Report calls for federal funding to tie to transportation product performance
WASHINGTON, DC — Although some infrastructure projects may appear to have a high initial price tag, evaluating the long-term maintenance costs can provide safeguards to future federal budgets.
A report from the American Society of Civil Engineers and the Eno Center for Transportation calls for life-cycle cost analysis (LCCA) and performance to be tied to federal discretionary funding. Additionally, there is a call to create an LCCA pilot program at the state level which would demonstrate the overall cost-effectiveness of data driven projects.
“Every federal dollar spent should ultimately be tied to the most cost-effective product, and LCCA supports a data decision-making process that saves taxpayer money over the long-term life of our nation’s infrastructure,” said Edward Sullivan, chief economist and group vice president at PCA. “We believe that the low life -cycle cost of concrete can be a major contributor to this new model.”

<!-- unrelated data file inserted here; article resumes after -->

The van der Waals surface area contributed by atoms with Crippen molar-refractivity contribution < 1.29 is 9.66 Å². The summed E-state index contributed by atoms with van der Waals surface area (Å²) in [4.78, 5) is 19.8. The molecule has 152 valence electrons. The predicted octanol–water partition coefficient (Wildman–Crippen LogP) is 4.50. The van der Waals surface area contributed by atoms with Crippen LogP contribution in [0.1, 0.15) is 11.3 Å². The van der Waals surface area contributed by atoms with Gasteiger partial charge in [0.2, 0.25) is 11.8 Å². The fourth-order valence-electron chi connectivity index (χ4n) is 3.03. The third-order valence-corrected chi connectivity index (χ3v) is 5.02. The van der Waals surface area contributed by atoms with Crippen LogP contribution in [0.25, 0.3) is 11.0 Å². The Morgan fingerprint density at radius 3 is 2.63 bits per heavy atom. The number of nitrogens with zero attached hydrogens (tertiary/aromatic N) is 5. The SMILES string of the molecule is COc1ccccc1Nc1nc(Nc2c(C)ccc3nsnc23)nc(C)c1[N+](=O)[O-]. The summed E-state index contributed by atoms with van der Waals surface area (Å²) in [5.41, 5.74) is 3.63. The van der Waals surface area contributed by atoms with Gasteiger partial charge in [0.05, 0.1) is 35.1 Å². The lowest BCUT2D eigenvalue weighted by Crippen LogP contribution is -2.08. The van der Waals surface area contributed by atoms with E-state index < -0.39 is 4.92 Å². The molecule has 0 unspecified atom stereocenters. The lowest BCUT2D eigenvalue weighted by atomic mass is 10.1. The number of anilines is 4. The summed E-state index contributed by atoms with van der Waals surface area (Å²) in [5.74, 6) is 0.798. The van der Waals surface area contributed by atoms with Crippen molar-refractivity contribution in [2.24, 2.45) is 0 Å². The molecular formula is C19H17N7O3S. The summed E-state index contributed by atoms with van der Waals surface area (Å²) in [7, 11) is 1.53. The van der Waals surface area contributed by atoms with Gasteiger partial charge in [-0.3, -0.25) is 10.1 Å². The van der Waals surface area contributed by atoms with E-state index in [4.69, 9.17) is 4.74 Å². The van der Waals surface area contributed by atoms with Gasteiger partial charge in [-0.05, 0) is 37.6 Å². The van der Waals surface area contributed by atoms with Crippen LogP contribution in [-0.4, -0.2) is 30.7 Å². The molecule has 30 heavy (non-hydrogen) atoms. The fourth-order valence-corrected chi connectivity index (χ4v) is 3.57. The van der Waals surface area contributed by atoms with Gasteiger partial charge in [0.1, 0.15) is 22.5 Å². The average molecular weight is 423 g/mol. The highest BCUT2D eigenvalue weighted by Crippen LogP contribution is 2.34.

The Portland Cement Association (PCA) supports smarter methods for investing taxpayer dollars in sound infrastructure projects. PCA estimates that by utilizing concrete, states could save billions on roads built between from 2009 to 2015, based on the overall lifetime costs of the roads.
Based in Washington, D.C., with offices in Skokie, Illinois, the Portland Cement Association represents cement companies in the United States. It conducts market development, engineering, research, education, and public affairs programs. More information on PCA programs is available at www.cement.org.